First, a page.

These groups have welcomed our educators with open arms to help their coaches and athletic trainers understand the right protocol in managing a suspected head injury, from those critical first moments to long-term treatment for proper healing.

Our outreach programs are one of our cornerstones, we’d like to think they’ve helped change the traditional way of thinking about concussions.

HeadFirst is also a gathering point for professionals from around the region to share their expertise. Our monthly Concussion Consortium pulls together physicians, neurologists, neuropsychologists, physical and vision therapists, and other specialists, school administrators and nurses, athletic trainers and coaches, who discuss scientific research and resources for concussion treatment and protocols.

The Consortium often hosts a respected guest speaker who shares information about specific topics and issues related to concussion. Next week, we’re welcoming Sarah Loeffler, LCSW-C, of The Neuropsychiatry Program at Sheppard Pratt Health System in Baltimore, Md., who will discuss mTBI’s connection to anxiety and depression.

Also next week, HeadFirst Chief Executive Officer Robert G. Graw, Jr., M.D., and HeadFirst Program Director Tony Doran, Psy.D., are presenting their lecture, An Integrated Community Model for Concussion: Update, at the Brain Injury Association of Maryland’s annual conference.

Of course, all of this is in addition to our 11 clinics throughout the DC-Baltimore region, which is our reason for existence. From the thousands of neurocognitive ImPACT® tests we’ve administered to the patients for whom we have cared, we’ve heard amazing, heartfelt stories of the trials of living with a concussion and the willpower to overcome it. These serve as our inspiration to push ever forward.

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We continue to read emotional articles in the news about concussion awareness, including yesterday’s announcement of San Francisco 49er linebacker Chris Borland’s decision to retire due to the high potential of long-term brain injury from playing. Turning away from a lucrative career in the name of your health surely must be one of the most incredibly difficult decisions to make, and we applaud this young man for having the guts to make this choice.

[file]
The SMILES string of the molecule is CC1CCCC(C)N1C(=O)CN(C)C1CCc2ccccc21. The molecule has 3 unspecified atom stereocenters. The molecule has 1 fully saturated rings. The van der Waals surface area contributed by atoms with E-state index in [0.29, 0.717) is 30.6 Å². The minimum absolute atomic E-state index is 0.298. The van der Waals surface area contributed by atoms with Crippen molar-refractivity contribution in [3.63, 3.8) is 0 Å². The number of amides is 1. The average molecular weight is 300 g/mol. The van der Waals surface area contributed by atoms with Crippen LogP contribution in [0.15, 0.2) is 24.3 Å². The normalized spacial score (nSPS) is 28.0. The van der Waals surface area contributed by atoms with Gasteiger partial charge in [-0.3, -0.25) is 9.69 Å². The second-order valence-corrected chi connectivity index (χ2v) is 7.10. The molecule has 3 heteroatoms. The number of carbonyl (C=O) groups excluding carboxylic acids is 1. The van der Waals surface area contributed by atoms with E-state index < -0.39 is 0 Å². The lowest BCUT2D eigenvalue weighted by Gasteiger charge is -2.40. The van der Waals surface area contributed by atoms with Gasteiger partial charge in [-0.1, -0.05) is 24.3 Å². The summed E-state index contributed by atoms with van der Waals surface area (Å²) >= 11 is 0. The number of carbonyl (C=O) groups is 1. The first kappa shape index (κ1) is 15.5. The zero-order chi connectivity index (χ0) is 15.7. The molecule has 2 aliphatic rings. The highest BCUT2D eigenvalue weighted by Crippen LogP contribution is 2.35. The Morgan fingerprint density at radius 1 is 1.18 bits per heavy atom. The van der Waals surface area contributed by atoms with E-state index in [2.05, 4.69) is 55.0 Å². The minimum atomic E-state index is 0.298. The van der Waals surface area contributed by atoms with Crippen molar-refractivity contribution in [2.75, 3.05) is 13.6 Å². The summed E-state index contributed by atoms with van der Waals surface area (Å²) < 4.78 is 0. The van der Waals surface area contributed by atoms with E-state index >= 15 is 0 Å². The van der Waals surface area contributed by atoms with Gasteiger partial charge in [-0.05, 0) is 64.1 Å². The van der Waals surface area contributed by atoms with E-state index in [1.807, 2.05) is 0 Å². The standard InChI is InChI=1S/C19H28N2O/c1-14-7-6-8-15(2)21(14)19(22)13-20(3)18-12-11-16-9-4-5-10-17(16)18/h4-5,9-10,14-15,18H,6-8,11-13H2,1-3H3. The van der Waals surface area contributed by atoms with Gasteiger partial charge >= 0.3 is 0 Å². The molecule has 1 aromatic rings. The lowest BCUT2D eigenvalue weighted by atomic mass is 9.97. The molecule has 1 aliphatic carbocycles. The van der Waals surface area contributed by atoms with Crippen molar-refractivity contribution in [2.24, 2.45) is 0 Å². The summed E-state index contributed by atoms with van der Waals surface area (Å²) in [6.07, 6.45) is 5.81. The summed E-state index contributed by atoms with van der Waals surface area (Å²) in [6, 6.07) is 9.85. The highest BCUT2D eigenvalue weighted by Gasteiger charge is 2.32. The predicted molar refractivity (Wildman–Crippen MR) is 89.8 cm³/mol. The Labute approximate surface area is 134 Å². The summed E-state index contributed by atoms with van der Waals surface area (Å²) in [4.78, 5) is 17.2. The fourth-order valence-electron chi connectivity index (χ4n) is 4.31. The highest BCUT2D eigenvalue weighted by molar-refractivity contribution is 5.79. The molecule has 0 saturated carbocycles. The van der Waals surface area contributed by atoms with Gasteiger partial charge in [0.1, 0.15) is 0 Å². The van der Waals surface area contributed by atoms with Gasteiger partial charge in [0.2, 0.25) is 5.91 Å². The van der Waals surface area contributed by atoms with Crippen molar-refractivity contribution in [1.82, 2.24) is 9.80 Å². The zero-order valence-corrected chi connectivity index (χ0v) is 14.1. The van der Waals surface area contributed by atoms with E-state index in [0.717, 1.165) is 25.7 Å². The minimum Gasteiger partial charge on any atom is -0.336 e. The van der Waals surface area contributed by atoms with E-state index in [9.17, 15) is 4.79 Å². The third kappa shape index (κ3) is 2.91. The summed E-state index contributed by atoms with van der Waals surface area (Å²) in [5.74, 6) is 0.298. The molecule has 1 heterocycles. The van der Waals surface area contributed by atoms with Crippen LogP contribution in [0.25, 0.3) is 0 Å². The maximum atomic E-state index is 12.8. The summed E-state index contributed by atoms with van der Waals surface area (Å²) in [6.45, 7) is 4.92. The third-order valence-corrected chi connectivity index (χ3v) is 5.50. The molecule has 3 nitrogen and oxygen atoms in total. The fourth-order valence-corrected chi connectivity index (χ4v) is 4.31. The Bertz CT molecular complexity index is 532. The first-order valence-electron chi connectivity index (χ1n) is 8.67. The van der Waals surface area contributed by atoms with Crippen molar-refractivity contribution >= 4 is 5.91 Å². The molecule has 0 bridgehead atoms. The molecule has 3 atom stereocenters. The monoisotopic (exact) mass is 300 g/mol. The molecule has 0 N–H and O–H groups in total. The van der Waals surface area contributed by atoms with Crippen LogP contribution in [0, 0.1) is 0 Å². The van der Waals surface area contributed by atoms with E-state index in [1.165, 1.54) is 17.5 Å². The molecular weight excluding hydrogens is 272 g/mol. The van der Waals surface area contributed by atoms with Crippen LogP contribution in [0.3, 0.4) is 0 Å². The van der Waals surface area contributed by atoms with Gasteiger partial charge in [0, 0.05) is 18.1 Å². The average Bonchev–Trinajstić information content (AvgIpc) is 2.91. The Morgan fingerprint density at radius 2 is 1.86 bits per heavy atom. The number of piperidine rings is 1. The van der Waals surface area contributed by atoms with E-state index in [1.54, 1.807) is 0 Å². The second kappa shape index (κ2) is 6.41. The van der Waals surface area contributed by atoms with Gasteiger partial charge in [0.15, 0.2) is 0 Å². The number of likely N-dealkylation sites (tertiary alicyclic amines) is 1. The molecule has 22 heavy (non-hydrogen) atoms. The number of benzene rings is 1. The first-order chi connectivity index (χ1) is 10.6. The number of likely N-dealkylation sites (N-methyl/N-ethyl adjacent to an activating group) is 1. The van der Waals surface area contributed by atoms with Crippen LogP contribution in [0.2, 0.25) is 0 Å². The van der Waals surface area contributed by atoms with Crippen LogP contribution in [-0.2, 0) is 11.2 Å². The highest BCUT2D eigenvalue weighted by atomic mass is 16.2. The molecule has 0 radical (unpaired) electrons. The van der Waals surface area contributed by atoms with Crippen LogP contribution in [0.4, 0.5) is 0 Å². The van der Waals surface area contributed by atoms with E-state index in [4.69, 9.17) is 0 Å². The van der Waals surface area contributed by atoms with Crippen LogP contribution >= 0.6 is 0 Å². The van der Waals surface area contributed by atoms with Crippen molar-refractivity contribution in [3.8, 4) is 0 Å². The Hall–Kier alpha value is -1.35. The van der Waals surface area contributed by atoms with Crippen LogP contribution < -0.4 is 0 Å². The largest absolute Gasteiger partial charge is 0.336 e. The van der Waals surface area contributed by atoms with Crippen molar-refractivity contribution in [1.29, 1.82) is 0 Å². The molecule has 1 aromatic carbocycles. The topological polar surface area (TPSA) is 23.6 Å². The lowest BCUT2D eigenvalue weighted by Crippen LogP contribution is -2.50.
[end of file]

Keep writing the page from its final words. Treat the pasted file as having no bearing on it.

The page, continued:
HeadFirst Sports Injury and Concussion Care is proud to honor March’s designation as Brain Injury Awareness Month, as well as Brain Injury Awareness Day today, March 18. Looking back, it’s been a fulfilling journey, albeit a short one. The starting line is still in our sights and we know the finish line is a long way off—and very likely will continue to move even as we do.

Concussions can and do happen to anyone, anytime, anywhere. The non-discriminatory nature of this injury is what continues to motivate us to do our work.

Brain Injury Awareness Month is Winding Down

by Tony Doran, Psy.D.
HeadFirst Concussion Care Program Director

Brain Injury Awareness Month is drawing to a close. I hope that you have taken the time to look at a few websites, read a journal article or attend a talk or two to learn more about concussions and mild traumatic brain injuries. The Brain Injury Association of Maryland’s conference last week was a tremendous success. Attendees told me about some exceptional presentations: Brianna Scurry’s personal story of recovery, Dr. Jeff Barth’s research data on concussion as people age, HeadFirst’s own Dr. Robert Graw’s presentation on a community-based concussion clinic and Dr. Kevin Crutchfield’s talk on cervical injuries.

Sadly, we are reminded all too often that brain injuries can affect anyone, at any time, even those close to home. Close to us here in Maryland are two midshipman from the U.S. Naval Academy who have been affected. Please keep in your thoughts and prayers MIDN William McKamey, a Naval Academy football player suffered a neurological event while at practice three days ago and succumbed to his injuries at University of Maryland R. Adams Cowley Shock Trauma Center in Baltimore on Tuesday, March 25th. Also please keep in your thoughts MIDN Hans Loewen, who sustained a severe brain injury while skateboarding and is being treated at the same medical center. We pray for the McKamey and Loewen families, the Naval Academy football coaches and team, and their Naval Academy Family.

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March is Brain Injury Awareness Month

by Tony Doran, Psy.D.
HeadFirst Concussion Care Program Director